Does whipping actually hurt a horse?
Is this a joke? Are they being rhetorical? Of course it hurts! If another study with more horses will prove the point to the racing industry – then by all means look into the number of nerve endings in more horses skin. Chances are they will see what this study saw – horses have very sensitive skin. Whipping a horse will hurt the horse. Since it is known from other research that whipping does not make a horse more likely to win, this is just a device for the rider’s entertainment. Cruel entertainment. Now how can we get the racing industry to stop? ~ HfH
By: Kristina Kukolja
(Transcript from World News Radio)
It’s been one of the more controversial questions in horse racing: does whipping actually hurt a horse?
As Kristina Kukolja reports, for the first time, science appears to have come back with an answer.
Dr Lydia Tong has made a discovery that’s putting the horseracing industry under the microscope, yet again.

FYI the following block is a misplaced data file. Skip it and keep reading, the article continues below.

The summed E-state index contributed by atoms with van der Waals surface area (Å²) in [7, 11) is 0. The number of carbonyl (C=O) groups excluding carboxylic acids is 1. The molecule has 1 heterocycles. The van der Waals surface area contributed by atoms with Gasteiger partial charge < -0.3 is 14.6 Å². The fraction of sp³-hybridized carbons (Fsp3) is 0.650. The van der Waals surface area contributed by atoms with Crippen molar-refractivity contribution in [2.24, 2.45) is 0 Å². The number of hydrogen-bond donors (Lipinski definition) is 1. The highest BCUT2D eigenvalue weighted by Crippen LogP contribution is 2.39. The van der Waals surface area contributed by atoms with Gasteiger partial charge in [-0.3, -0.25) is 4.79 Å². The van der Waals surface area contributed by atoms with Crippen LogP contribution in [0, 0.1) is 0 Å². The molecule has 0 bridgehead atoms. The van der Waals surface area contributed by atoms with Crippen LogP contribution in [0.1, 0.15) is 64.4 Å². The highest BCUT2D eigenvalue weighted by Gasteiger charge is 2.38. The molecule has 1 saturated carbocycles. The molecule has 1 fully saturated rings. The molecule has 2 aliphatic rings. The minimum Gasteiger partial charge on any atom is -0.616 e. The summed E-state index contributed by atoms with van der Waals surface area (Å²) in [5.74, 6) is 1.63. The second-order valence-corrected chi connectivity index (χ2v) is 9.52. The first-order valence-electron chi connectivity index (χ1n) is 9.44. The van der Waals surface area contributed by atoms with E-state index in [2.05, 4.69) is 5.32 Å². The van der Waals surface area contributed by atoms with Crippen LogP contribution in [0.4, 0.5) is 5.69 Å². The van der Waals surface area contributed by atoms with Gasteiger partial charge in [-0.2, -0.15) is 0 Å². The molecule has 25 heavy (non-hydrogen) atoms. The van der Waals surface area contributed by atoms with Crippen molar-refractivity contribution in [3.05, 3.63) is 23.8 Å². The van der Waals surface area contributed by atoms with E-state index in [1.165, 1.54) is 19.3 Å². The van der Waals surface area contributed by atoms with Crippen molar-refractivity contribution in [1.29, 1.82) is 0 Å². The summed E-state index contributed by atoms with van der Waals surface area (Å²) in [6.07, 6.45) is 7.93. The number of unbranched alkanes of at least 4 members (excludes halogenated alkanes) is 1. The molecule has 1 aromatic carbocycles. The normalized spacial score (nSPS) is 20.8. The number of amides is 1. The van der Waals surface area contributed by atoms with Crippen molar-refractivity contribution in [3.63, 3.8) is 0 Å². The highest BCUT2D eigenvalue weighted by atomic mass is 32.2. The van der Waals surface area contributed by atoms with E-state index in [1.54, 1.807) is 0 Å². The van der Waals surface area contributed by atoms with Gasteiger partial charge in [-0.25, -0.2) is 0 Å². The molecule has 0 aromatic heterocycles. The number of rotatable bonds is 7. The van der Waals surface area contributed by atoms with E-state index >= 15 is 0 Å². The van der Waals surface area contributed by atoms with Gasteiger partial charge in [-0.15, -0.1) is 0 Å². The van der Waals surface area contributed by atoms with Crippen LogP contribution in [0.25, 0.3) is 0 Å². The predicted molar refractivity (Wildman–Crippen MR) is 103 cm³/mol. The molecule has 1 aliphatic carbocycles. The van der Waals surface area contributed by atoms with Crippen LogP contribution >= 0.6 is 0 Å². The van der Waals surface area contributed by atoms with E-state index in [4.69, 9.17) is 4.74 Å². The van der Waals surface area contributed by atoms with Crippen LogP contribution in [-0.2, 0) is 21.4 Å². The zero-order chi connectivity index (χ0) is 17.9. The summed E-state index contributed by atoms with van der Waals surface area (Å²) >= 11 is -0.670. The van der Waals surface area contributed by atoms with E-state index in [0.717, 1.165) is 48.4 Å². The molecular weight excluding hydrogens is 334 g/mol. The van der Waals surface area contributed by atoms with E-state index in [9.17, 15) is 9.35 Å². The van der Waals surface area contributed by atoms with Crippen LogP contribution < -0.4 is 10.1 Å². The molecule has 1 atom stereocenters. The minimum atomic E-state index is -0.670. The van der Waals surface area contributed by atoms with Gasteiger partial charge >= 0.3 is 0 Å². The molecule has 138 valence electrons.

The forensic veterinary pathologist at the Elizabeth MacArthur Agriculture Institute outside Sydney has been studying human skin and comparing it to a racehorse’s, paying close attention to areas where thoroughbreds are known to be whipped.
“We found that, actually, there seem to be more nerve endings in that piece of horse skin, which was a big surprise. In addition, this idea that horses’ skin is thicker and so they are more resistant to pain was a little bit debunked because, in fact, the very top layer of the skin which lies over the pain sensing fibres was actually thinner in horses than it was in people. So, it was only a comparison of the two — one person and one horse at this stage — but it really gave us a lot of food for thought.”
From the anatomical differences, and similarities, she draws conclusions about how horse skin might respond.
“I think what we can say that there’s no neurological or anatomical reason to believe that they are experiencing anything differently to what we are. We know that neuro-anatomy is incredibly well conserved between species — certainly mammals — and the function that senses pain is one of the most primitive parts of neurological function. So, we don’t have any reason to believe that it’s any different.”